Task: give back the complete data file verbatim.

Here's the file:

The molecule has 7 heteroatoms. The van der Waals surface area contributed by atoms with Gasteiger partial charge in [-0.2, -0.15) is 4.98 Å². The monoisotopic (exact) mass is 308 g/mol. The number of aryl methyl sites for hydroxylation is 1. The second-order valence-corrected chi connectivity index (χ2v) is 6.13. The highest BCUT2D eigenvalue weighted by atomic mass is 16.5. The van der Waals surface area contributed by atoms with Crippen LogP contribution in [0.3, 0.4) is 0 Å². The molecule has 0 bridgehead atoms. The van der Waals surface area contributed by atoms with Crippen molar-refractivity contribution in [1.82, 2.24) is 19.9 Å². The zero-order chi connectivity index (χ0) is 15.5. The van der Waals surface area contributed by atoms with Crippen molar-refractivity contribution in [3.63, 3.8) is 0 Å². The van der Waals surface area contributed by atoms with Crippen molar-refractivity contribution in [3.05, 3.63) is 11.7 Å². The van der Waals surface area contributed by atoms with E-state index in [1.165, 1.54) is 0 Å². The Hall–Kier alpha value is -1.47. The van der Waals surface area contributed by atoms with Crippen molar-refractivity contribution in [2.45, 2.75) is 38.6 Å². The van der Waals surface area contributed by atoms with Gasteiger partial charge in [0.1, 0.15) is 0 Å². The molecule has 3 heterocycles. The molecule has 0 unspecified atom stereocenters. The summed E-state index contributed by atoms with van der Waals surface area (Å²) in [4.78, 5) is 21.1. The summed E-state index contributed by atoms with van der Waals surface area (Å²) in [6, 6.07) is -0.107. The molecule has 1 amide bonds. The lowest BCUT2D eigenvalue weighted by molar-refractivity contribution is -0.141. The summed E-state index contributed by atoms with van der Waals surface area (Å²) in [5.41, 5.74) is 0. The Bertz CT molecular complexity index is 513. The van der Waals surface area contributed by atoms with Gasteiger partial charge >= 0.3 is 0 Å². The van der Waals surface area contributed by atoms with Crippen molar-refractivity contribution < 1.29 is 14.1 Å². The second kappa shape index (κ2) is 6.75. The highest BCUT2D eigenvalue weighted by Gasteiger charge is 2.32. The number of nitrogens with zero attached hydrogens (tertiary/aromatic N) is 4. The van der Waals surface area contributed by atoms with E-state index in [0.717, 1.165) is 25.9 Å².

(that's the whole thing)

The molecule has 7 heteroatoms. The van der Waals surface area contributed by atoms with Gasteiger partial charge in [-0.2, -0.15) is 4.98 Å². The monoisotopic (exact) mass is 308 g/mol. The number of aryl methyl sites for hydroxylation is 1. The second-order valence-corrected chi connectivity index (χ2v) is 6.13. The highest BCUT2D eigenvalue weighted by atomic mass is 16.5. The van der Waals surface area contributed by atoms with Crippen LogP contribution in [0.3, 0.4) is 0 Å². The molecule has 0 bridgehead atoms. The van der Waals surface area contributed by atoms with Crippen molar-refractivity contribution in [1.82, 2.24) is 19.9 Å². The zero-order chi connectivity index (χ0) is 15.5. The van der Waals surface area contributed by atoms with Crippen molar-refractivity contribution in [3.63, 3.8) is 0 Å². The van der Waals surface area contributed by atoms with Crippen molar-refractivity contribution in [3.05, 3.63) is 11.7 Å². The van der Waals surface area contributed by atoms with E-state index in [1.165, 1.54) is 0 Å². The Hall–Kier alpha value is -1.47. The van der Waals surface area contributed by atoms with Crippen molar-refractivity contribution in [2.45, 2.75) is 38.6 Å². The van der Waals surface area contributed by atoms with Gasteiger partial charge in [0.1, 0.15) is 0 Å². The molecule has 3 heterocycles. The molecule has 0 unspecified atom stereocenters. The summed E-state index contributed by atoms with van der Waals surface area (Å²) in [4.78, 5) is 21.1. The summed E-state index contributed by atoms with van der Waals surface area (Å²) in [6, 6.07) is -0.107. The molecule has 1 amide bonds. The lowest BCUT2D eigenvalue weighted by molar-refractivity contribution is -0.141. The summed E-state index contributed by atoms with van der Waals surface area (Å²) in [5.41, 5.74) is 0. The Bertz CT molecular complexity index is 513. The van der Waals surface area contributed by atoms with Gasteiger partial charge >= 0.3 is 0 Å². The van der Waals surface area contributed by atoms with Crippen molar-refractivity contribution < 1.29 is 14.1 Å². The second kappa shape index (κ2) is 6.75. The highest BCUT2D eigenvalue weighted by Gasteiger charge is 2.32. The number of nitrogens with zero attached hydrogens (tertiary/aromatic N) is 4. The van der Waals surface area contributed by atoms with E-state index in [0.717, 1.165) is 25.9 Å².